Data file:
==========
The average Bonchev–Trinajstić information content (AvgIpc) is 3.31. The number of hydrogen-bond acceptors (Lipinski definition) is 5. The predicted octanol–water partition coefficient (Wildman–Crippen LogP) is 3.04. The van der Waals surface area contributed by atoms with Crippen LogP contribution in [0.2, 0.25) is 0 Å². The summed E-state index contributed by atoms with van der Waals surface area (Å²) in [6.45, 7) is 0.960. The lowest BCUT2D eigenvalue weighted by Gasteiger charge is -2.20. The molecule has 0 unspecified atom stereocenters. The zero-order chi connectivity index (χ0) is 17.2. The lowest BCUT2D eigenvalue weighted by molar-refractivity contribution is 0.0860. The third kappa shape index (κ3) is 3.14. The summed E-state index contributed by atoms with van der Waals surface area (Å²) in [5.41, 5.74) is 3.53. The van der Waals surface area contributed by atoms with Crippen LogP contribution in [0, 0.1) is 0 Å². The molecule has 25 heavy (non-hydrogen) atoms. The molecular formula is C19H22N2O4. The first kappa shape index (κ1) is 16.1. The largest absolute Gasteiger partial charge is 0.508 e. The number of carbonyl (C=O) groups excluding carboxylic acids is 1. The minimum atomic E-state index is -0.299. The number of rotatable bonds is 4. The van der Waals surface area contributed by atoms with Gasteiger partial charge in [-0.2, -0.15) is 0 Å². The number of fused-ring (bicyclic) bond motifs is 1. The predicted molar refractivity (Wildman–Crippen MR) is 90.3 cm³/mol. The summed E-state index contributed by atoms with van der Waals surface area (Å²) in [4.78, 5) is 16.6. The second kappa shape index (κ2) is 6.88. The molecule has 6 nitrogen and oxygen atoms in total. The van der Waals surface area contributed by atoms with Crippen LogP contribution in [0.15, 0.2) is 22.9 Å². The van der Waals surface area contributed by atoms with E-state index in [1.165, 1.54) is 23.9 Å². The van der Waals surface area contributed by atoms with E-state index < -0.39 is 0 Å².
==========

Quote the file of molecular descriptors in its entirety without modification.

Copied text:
The average Bonchev–Trinajstić information content (AvgIpc) is 3.31. The number of hydrogen-bond acceptors (Lipinski definition) is 5. The predicted octanol–water partition coefficient (Wildman–Crippen LogP) is 3.04. The van der Waals surface area contributed by atoms with Crippen LogP contribution in [0.2, 0.25) is 0 Å². The summed E-state index contributed by atoms with van der Waals surface area (Å²) in [6.45, 7) is 0.960. The lowest BCUT2D eigenvalue weighted by Gasteiger charge is -2.20. The molecule has 0 unspecified atom stereocenters. The zero-order chi connectivity index (χ0) is 17.2. The lowest BCUT2D eigenvalue weighted by molar-refractivity contribution is 0.0860. The third kappa shape index (κ3) is 3.14. The summed E-state index contributed by atoms with van der Waals surface area (Å²) in [5.41, 5.74) is 3.53. The van der Waals surface area contributed by atoms with Crippen LogP contribution in [0, 0.1) is 0 Å². The molecule has 25 heavy (non-hydrogen) atoms. The molecular formula is C19H22N2O4. The first kappa shape index (κ1) is 16.1. The largest absolute Gasteiger partial charge is 0.508 e. The number of carbonyl (C=O) groups excluding carboxylic acids is 1. The minimum atomic E-state index is -0.299. The number of rotatable bonds is 4. The van der Waals surface area contributed by atoms with Gasteiger partial charge in [-0.2, -0.15) is 0 Å². The number of fused-ring (bicyclic) bond motifs is 1. The predicted molar refractivity (Wildman–Crippen MR) is 90.3 cm³/mol. The summed E-state index contributed by atoms with van der Waals surface area (Å²) in [4.78, 5) is 16.6. The second kappa shape index (κ2) is 6.88. The molecule has 6 nitrogen and oxygen atoms in total. The van der Waals surface area contributed by atoms with Crippen LogP contribution in [0.15, 0.2) is 22.9 Å². The van der Waals surface area contributed by atoms with E-state index in [1.165, 1.54) is 23.9 Å². The van der Waals surface area contributed by atoms with E-state index < -0.39 is 0 Å².